K-State professors address challenges of teaching values to children
By Jessica Clark
From the moment parents leave the hospital with their newborn in tow, they are teaching values.
Child development experts at Kansas State University say teaching values to a child, along with meeting basic needs, begins at birth and continues throughout a child's life.
"Relationships in the first six years of life are extremely important and set the foundation for teaching values to children," said Charles Smith, professor of family studies and human services. "Learning positive social values begins at this time and is an ongoing developmental process."
"The early years of one's life are prime for learning values -- the child's future actions are based on these underlying values," said Bronwyn Fees, assistant professor of family studies and human services. She said it is important for parents to understand that values develop over time and teaching values to children is a continual process.
Teaching values to children first requires determining which values contribute to positive social behaviors.
"Some families may consider money or deception to be an important value. By narrowing down what we would consider an important value into positive social values such as consideration, honor and trustworthiness, we exclude negative values that some might hold as important," Smith said.
In American culture, autonomy and independence are often highly valued.
"For young children, this means learning to value one's self as a person, to function confidently on one's own and to make age appropriate decisions on one's own," Fees said. "For very young children, the foundation for these skills is a strong, trusting, supportive relationship with an adult who is consistently tuned in to and responsive to the child's growing and changing needs. Parents can offer developmentally appropriate choices for the child to support his or her growing autonomy and independence."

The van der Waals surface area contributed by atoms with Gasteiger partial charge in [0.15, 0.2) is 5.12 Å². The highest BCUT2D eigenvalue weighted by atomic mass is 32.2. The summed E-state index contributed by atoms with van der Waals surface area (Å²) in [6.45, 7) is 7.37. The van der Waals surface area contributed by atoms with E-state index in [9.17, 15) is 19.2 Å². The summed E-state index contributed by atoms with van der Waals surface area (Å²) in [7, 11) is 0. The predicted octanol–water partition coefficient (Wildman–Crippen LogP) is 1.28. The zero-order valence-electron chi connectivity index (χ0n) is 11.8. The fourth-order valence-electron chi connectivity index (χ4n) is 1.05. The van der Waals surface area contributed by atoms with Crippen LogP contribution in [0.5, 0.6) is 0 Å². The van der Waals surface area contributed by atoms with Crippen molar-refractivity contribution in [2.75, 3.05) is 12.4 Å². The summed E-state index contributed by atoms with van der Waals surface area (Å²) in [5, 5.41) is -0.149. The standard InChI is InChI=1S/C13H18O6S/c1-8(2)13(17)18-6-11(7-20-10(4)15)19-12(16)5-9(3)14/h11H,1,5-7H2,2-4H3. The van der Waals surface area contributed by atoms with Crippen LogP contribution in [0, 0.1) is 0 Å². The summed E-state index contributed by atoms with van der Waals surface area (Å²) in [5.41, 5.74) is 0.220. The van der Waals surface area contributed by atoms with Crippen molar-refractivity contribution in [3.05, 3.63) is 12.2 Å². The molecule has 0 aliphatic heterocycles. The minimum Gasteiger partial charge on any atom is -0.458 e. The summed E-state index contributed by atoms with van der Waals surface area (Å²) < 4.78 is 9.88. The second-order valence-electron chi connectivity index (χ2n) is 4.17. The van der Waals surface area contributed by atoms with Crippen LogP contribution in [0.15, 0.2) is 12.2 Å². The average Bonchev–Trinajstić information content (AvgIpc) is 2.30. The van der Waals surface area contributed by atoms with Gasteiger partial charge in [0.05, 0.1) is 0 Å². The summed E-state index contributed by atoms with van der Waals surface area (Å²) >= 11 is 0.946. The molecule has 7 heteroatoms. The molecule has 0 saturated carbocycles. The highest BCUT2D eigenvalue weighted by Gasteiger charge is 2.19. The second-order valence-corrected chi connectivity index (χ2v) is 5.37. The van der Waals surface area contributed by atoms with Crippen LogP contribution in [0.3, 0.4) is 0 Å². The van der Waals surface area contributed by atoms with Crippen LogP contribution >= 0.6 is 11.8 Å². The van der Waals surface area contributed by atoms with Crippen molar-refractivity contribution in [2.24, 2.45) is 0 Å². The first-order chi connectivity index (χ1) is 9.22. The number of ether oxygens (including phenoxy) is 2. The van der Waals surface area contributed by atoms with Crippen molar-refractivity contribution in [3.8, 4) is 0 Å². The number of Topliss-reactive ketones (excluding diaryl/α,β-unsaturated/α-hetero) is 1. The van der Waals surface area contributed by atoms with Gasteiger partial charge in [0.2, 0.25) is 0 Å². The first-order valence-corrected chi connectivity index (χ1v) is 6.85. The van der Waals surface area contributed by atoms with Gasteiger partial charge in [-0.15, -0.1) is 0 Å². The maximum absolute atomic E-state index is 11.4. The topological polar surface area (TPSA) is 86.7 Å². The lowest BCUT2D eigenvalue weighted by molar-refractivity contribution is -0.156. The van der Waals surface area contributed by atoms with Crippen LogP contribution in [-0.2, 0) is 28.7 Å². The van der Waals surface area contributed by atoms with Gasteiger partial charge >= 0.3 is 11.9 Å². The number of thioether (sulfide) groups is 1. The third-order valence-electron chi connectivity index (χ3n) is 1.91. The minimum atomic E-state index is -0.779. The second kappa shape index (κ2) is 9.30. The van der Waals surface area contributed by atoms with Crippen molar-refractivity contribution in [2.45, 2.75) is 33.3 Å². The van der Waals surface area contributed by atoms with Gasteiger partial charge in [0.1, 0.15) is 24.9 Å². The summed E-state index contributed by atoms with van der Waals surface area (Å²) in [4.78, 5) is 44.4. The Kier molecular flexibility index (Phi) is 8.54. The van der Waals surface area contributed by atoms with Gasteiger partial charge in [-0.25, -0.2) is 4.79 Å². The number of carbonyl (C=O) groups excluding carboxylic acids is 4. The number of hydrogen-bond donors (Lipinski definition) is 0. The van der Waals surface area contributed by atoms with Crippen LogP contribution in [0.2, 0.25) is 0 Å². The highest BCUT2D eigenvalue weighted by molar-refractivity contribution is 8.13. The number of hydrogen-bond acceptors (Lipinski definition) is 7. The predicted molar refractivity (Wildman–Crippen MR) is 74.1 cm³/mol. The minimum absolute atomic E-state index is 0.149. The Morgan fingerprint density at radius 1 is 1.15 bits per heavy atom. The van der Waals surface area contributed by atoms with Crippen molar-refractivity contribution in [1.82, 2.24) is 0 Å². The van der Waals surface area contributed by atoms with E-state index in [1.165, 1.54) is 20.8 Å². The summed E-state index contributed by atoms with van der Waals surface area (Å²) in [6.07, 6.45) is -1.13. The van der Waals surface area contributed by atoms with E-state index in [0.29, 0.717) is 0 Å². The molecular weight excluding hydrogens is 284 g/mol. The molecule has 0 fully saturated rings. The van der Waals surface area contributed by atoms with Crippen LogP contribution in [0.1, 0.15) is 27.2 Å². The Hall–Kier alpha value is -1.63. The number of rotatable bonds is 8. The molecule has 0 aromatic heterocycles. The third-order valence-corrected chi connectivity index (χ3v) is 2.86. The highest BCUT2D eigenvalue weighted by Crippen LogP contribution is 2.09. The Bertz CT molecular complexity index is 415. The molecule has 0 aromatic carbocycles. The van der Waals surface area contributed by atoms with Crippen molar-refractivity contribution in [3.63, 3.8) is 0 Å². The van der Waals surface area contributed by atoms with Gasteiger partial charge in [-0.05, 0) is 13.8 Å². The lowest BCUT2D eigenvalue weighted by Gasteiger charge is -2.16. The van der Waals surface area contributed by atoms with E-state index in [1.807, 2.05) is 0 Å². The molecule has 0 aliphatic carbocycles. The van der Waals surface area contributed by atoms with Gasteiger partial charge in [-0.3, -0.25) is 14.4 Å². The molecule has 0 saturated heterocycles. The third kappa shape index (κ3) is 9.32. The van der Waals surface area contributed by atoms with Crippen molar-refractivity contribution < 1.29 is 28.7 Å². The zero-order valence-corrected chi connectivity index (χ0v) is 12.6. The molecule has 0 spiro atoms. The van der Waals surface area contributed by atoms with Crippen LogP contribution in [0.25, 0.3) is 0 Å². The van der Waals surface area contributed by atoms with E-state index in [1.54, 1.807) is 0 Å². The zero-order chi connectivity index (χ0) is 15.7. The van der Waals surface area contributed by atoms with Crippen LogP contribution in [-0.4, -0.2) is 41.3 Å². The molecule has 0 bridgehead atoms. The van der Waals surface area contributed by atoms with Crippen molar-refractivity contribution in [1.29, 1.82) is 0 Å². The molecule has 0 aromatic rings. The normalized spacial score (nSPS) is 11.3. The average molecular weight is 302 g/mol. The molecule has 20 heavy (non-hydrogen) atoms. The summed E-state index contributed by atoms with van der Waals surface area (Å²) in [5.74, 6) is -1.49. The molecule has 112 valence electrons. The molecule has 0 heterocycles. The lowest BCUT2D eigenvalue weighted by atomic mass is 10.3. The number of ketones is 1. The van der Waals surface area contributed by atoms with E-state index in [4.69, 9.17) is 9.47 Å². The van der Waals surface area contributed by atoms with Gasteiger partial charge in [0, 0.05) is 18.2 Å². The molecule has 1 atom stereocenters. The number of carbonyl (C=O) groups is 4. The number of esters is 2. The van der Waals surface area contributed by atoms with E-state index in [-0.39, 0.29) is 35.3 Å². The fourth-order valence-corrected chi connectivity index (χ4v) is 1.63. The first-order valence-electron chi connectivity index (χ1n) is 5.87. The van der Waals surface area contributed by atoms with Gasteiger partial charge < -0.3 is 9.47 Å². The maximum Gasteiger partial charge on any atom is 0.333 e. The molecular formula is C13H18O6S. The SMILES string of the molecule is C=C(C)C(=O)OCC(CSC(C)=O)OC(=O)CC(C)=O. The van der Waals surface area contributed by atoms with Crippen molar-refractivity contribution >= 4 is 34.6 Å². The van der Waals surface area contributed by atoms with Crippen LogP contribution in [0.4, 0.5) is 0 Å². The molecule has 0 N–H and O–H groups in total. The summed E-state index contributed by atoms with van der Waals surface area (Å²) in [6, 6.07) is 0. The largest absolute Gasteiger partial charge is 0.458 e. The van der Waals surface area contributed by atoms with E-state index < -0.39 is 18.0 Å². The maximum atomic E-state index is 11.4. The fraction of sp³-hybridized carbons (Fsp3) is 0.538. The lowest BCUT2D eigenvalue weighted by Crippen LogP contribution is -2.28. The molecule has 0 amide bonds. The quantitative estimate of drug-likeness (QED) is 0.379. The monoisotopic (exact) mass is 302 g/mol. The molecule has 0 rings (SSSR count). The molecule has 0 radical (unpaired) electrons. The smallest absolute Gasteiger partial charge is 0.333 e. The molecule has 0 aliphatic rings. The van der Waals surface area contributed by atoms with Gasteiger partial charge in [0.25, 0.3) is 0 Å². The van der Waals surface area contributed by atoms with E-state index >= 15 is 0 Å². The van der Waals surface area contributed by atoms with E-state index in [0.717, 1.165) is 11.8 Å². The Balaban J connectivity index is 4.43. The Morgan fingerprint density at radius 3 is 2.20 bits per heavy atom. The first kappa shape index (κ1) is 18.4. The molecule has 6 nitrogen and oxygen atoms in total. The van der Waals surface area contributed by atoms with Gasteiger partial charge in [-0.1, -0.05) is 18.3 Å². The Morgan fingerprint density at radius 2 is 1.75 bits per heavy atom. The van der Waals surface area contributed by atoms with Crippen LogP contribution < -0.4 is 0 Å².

Although there is no one right way to teach positive social values to children, there are some guidelines. One way to instill values is to give your children consistent messages, clearing up any confusion about what behaviors are desired, Smith said.
"Parents should be aware of the examples they are setting because children are always learning by example. For the same reason, parents should also back up what they say by what they do," Smith said. "If you want your children to be courteous, you should be courteous and set a good example."
Smith said parents who have strong relationships with their children make even more powerful models.
"If the relationship is strong, the child will admire the parents; the child will want to be like them and model after their behavior," he said.
Socializing children to adapt and function positively in the social environment using learned positive social values is one of the most demanding and challenging roles of a parent, Fees said.
"Parents who both work outside the home may experience fatigue and will sometimes have to overcome it to set a positive example for their children," Smith said. "They may also be subconsciously guided by their own childhood experiences and may struggle to do things differently with their own children."
Another challenge parents may face is working together as a team to decide on what values they consider essential and how they will teach them to their children.
"Because values are so deeply set in each of us, it is often hard to come to an agreement on what values to instill in our children. Spouses should view their role as parents as a partnership and learn to give and take in decision-making," Smith said.
"To teach values, it is helpful if parents make a conscious effort to identify the values they wish to have the child learn and then create a social and physical environment that supports their goals," Fees added. "Parents should make an intentional effort to model, discuss, or in other ways, help the child learn these values."
Other sources, besides parents, may be a source of information about positive social values such as television, peers and music. Fees said parents should monitor what the child is exposed to and, when necessary, set restrictions on television or other sources that do not support the agreed upon values. Fees also suggests parents discuss their decisions with the child at an appropriate cognitive and emotional level.